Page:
A patient with quadriplegia successfully restores arm function through nerve graft surgery

Quadriplegia is a symptom in which both arms and legs can not move together due to nerve damage caused by trauma. In this state of quadriplegia, the patient almost can not move their body, so that ordinary life becomes almost impossible, but the new surgical technique makes quadriplegia patients succeed in restoring arm function. I understood that I was doing.

Expanding traditional tendon-based techniques with nerve transfers for the restoration of the upper limb function in tetraplegia: a prospective case series-The Lancet
https://www.thelancet.com/journals/lancet/article/PIIS0140-6736 (19) 31143-2 / fulltext

Pioneering surgery brings movement back to paralysed hands | Science | The Guardian

Nerve surgery helps people with paralysis control their hands and arms | New Scientist

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The new surgical technique has succeeded in restoring the arm function of quadriplegia patients to the medical group of Natasha van Zeil and others working for Austin Hospital in Australia. Van Zeil and colleagues performed a combined nerve and tendon transplant operation on 16 patients with quadriplegia with an average age of 27 years. As a result, 13 patients have succeeded in restoring arm function.

The mechanism of surgery and functional recovery is as follows.

1: First, remove the undamaged nerve on the patient's shoulder.
2: Reconnect as it circles the site of the injured nerve.
3: The electrical signals of nerves are transmitted to muscles such as elbows.

The point of this method is that it could be combined with tendon grafting to obtain a synergetic effect. Tendon grafts and nerve grafts have been performed in the past, but tendon grafts have the disadvantage of being able to exert force but can only perform limited movements, while nerve grafts have “flexible movements. There is a drawback that the power of what is possible can not be put out very much. By this method, it is said that quadriplegia patients were able to recover delicate power such as food and operation of equipment while recovering power enough to lift by about several kg.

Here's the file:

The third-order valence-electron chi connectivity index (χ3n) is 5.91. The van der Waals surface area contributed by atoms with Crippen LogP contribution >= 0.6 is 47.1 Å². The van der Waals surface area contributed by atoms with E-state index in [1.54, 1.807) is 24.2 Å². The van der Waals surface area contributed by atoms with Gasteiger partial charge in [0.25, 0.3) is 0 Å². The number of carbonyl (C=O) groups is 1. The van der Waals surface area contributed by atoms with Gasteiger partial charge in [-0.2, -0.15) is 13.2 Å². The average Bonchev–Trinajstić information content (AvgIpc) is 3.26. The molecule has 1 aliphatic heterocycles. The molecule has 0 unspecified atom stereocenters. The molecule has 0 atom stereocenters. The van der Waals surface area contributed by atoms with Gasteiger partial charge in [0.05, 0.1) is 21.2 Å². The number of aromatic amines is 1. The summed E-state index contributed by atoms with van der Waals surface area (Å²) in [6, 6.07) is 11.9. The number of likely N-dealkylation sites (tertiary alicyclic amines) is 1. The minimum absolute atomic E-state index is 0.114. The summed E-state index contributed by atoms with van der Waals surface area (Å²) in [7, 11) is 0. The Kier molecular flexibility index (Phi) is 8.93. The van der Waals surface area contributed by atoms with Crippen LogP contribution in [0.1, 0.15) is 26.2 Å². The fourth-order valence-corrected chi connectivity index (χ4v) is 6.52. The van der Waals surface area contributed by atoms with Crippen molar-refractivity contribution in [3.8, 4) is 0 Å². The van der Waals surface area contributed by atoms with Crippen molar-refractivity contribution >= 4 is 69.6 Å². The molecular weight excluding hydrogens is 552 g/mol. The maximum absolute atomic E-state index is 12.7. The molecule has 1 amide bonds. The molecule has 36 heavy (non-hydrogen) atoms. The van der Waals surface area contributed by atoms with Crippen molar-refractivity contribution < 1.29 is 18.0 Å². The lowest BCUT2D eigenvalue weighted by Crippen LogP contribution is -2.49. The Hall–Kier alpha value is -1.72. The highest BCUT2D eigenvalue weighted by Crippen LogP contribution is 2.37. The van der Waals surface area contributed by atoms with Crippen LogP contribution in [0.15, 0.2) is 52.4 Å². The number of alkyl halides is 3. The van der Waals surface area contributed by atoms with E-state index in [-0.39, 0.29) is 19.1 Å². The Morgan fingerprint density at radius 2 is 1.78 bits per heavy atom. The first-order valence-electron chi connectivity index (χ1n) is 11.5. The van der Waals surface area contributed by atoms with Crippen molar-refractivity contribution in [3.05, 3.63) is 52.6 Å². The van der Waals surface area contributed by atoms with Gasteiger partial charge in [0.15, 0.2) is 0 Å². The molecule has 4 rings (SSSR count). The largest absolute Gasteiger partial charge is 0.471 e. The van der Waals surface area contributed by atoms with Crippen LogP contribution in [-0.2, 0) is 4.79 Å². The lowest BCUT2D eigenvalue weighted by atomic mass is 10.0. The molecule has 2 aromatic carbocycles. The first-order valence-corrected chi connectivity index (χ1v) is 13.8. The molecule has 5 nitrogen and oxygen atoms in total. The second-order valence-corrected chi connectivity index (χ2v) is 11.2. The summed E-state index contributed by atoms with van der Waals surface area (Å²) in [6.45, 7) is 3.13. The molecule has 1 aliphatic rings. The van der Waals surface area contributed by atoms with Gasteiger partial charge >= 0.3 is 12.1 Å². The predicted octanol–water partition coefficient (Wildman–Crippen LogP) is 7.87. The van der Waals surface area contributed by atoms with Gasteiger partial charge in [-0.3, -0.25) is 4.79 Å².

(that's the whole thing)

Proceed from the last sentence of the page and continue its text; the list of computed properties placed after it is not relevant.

The 13 patients with quadriplegia who have had a successful operation can now perform some daily life using wheelchairs etc. since they were almost bedridden. 'Nerve transplantation has been done before, but it is the first time I have been able to restore the function of the arm in a patient with quadriplegia,' said van Zeil.

The man on the wheelchair shown in the image below is Paul Robinson from Australia. Robinson had a vertebral fracture in a motorbike accident in 2015, and has since lived on a life of rarely being able to leave home, but he recovered by surgery to be able to drink beer with his own hands.

However, this procedure has the limitation that 'the function of the foot can not be recovered.' In addition, in order to expect the effect of surgery, it is considered desirable to carry out within 6 to 12 months after the cause of the nerve injury, and for several months to several years or more until rehabilitation is fully restored. May be required. In addition, the reason why 3 out of 16 patients did not properly recover their function has not yet been understood, and there are still many unexplained mechanisms of function recovery.

Fan Zeil said that 'our nerve transplant surgery will be a new option for quadriplegia patients to regain their daily lives and work and to be free and able to get involved in society' I talked about it and was motivated for further research.

in Science, Posted by log1l_ks